That past is simply part of a never ending journey of often surprising events and opportunities. The past is merely the early chapter or chapters in an exiting book that is being continuously written. There will be wonderful twists and turns and new highlights as the story grows with each new event and opportunity.
I still love the past though, and like thousands upon thousands of people up and down the land I love to reminisce and look back, occasionally. Being from Durham I often visit a Facebook group called ‘Old Photographs and Memories of Durham‘ one of many such groups that feature compelling black and white snaps of towns and cities up and down the land that are passionately followed by locals and exiles.
It does frustrate me though sometimes, when I hear people who want everything to stay the way it was, who wish to go back or who wish for things to remain unchanged forever, like Miss Havisham in her wedding gown. Now even if it was possible for everything to stay exactly the same as it always was, where would the joy be in that?
The NWG Innovation Festival comes to the region in July. Guest blogger NIGEL WATSON, Director of Information Services, at Northumbrian Water Group looks ahead to the exciting problem-solving tasks set to challenge some of the most talented innovators in business.
The North East has a proud history of innovation, from being the birthplace of the railways to the region that sparked such inventions as the friction match.
Now, some of the best-known names in business are descending upon the North East to explore how innovative thinking can be applied to environmental and social problems, with the aim of benefiting customers and communities.
Flooding, water leakage, infrastructure and even the teenager’s bedroom of the future will all come under the microscope during week-long “sprints”, with a range of industry and academic experts, and members of the public all dedicating their brain power and experience to the task at hand.
These “sprints”, which take design thinking developed by the likes of Google and apply them to a particular subject for a dedicated amount of time, will take place in Newcastle Racecourse’s marquee village as part of Northumbrian Water’s first ever Innovation Festival.
We’re very aware that such problems aren’t surmountable by one company alone, so we are collaborating with some important partners. The festival is supported by IBM, BT, Microsoft, Reece Innovation, Ordnance Survey and CGI, with each of these companies leading a sprint throughout the week, from July 10 to 14.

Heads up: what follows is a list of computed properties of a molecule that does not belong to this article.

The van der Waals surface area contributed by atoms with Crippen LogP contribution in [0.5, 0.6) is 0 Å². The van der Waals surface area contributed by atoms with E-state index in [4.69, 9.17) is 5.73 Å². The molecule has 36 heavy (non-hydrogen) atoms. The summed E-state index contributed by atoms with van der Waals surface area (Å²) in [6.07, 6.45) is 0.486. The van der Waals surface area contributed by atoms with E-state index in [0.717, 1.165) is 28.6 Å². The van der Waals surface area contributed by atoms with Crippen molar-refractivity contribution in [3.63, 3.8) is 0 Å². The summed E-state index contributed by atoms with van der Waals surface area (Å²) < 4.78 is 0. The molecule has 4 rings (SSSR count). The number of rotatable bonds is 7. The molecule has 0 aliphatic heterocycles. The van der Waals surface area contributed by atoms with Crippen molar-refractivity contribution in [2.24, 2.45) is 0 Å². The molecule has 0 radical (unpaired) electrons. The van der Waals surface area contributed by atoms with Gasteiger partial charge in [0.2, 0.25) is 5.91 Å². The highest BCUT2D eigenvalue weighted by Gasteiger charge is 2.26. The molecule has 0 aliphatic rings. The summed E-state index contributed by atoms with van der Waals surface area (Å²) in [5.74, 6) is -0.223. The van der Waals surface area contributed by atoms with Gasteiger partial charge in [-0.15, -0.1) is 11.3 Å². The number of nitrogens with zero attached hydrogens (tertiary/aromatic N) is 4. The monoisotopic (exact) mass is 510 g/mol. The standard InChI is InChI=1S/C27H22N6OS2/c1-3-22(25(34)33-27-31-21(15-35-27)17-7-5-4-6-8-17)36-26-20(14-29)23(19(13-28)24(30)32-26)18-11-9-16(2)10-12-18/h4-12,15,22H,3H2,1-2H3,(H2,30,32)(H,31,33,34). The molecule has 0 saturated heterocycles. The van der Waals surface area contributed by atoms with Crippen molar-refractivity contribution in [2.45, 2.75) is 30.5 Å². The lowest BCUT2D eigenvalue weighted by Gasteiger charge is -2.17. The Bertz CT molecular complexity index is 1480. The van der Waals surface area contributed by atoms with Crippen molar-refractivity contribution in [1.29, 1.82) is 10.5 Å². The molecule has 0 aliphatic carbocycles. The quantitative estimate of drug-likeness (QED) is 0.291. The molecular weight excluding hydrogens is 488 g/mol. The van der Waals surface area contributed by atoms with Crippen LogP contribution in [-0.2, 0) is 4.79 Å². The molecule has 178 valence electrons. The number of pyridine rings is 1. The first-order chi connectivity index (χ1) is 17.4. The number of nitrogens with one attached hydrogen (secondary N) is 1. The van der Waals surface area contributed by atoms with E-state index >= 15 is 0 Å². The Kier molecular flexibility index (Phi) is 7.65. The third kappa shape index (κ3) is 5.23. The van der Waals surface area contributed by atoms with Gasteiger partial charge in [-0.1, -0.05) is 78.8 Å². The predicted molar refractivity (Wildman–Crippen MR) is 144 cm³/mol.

Set in a festival environment designed to bring people together and be creative, we want to come up with, and develop the best new ideas. By getting our customers involved, we want them to be at the heart of this innovation – and to ultimately benefit from it.
We’re expecting 400 people each day, with around 300 of those actually getting involved in the sprints and a hackathon – where analytical experts led by Microsoft will delve into large volumes of data on leakage to see what lessons can be learned.
The sprint sessions will be sandwiched between yoga and mindfulness on the mornings and a range of entertainment on the evenings, including live comedy, music, inspirational talks, and even a pub quiz. At the end of it all, we will be converting one of the main tents into comic book heaven and hosting a special ball in support of the global charity, WaterAid.
The big questions under consideration during the week are:
‘Rain, Hail or Shine’: How can we reduce flooding? Led by headline sponsor IBM
‘Keep It Flowing’: What do we know about leakage from water pipes and how can we fix it? Led by NWG and headline sponsor Microsoft, alongside a Microsoft-led Hackathon of data relating to leakage.
‘Preparing for the Future’: How do we upgrade our infrastructure for the 21st Century effectively and affordably? Led by headline sponsor Reece Innovation
‘Tomorrow’s World’: What will living and working look like in 2030? Led by headline sponsor CGI
‘How Green is Your City?’: What can businesses do to improve the environment in the North East? Led by headline sponsor Ordnance Survey
‘21st Century Reach’: How can we optimise a mobile workforce for a complex network business? Led by headline sponsor BT
The NWG Innovation Festival is delivered in association with Newcastle University, Genesys, Interserve, Costain Resources, PC1, Tech Mahindra, Mott MacDonald Bentley (MMB), Wipro, Virgin Media Business, Schneider, Wheatley Solutions, Sopra Steria, Accenture, 1Spatial, Infosys and Unify.
People can find out more about what’s taking place at the NWG Innovation Festival, and how they can get involved at innovationfestival.org
HELEN GILDERSLEEVE checks out Newcastle’s vintage clothing shops and speaks to the owners of two of the city’s favourite retro stores that sell popular fashions from times past.
It’s always fun to look back nostalgically at the bygone eras, making it easy to see why vintage clothing has had a recent popularity spike. Due to the success of genre films and shows like the Great Gatsby, La La Land, Downton Abbey and Mad Men, or maybe people just wanting a change from generic high street land, it seems retro rags are here to stay (although I’m still freaked out that my teenage wardrobe is now classed as retro).